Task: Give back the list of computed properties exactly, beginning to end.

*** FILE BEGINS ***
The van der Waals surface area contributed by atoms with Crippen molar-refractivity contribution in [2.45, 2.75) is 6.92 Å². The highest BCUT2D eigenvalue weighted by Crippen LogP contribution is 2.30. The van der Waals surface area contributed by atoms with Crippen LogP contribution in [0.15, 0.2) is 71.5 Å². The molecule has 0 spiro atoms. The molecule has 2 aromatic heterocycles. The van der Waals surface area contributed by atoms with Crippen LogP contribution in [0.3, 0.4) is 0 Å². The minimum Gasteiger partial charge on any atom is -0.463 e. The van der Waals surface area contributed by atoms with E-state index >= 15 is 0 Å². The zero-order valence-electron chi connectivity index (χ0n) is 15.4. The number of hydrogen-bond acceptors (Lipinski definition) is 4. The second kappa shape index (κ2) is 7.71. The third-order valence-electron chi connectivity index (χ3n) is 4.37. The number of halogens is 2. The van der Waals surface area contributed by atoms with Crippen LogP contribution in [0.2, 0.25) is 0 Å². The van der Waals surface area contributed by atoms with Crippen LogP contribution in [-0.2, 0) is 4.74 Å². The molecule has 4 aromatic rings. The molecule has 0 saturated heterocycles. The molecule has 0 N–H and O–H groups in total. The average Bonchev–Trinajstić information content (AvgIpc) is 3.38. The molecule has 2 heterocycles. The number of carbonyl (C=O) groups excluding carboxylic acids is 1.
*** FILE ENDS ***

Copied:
The van der Waals surface area contributed by atoms with Crippen molar-refractivity contribution in [2.45, 2.75) is 6.92 Å². The highest BCUT2D eigenvalue weighted by Crippen LogP contribution is 2.30. The van der Waals surface area contributed by atoms with Crippen LogP contribution in [0.15, 0.2) is 71.5 Å². The molecule has 0 spiro atoms. The molecule has 2 aromatic heterocycles. The van der Waals surface area contributed by atoms with Crippen LogP contribution in [0.3, 0.4) is 0 Å². The minimum Gasteiger partial charge on any atom is -0.463 e. The van der Waals surface area contributed by atoms with E-state index >= 15 is 0 Å². The zero-order valence-electron chi connectivity index (χ0n) is 15.4. The number of hydrogen-bond acceptors (Lipinski definition) is 4. The second kappa shape index (κ2) is 7.71. The third-order valence-electron chi connectivity index (χ3n) is 4.37. The number of halogens is 2. The van der Waals surface area contributed by atoms with Crippen LogP contribution in [0.2, 0.25) is 0 Å². The van der Waals surface area contributed by atoms with Crippen LogP contribution in [-0.2, 0) is 4.74 Å². The molecule has 4 aromatic rings. The molecule has 0 saturated heterocycles. The molecule has 0 N–H and O–H groups in total. The average Bonchev–Trinajstić information content (AvgIpc) is 3.38. The molecule has 2 heterocycles. The number of carbonyl (C=O) groups excluding carboxylic acids is 1.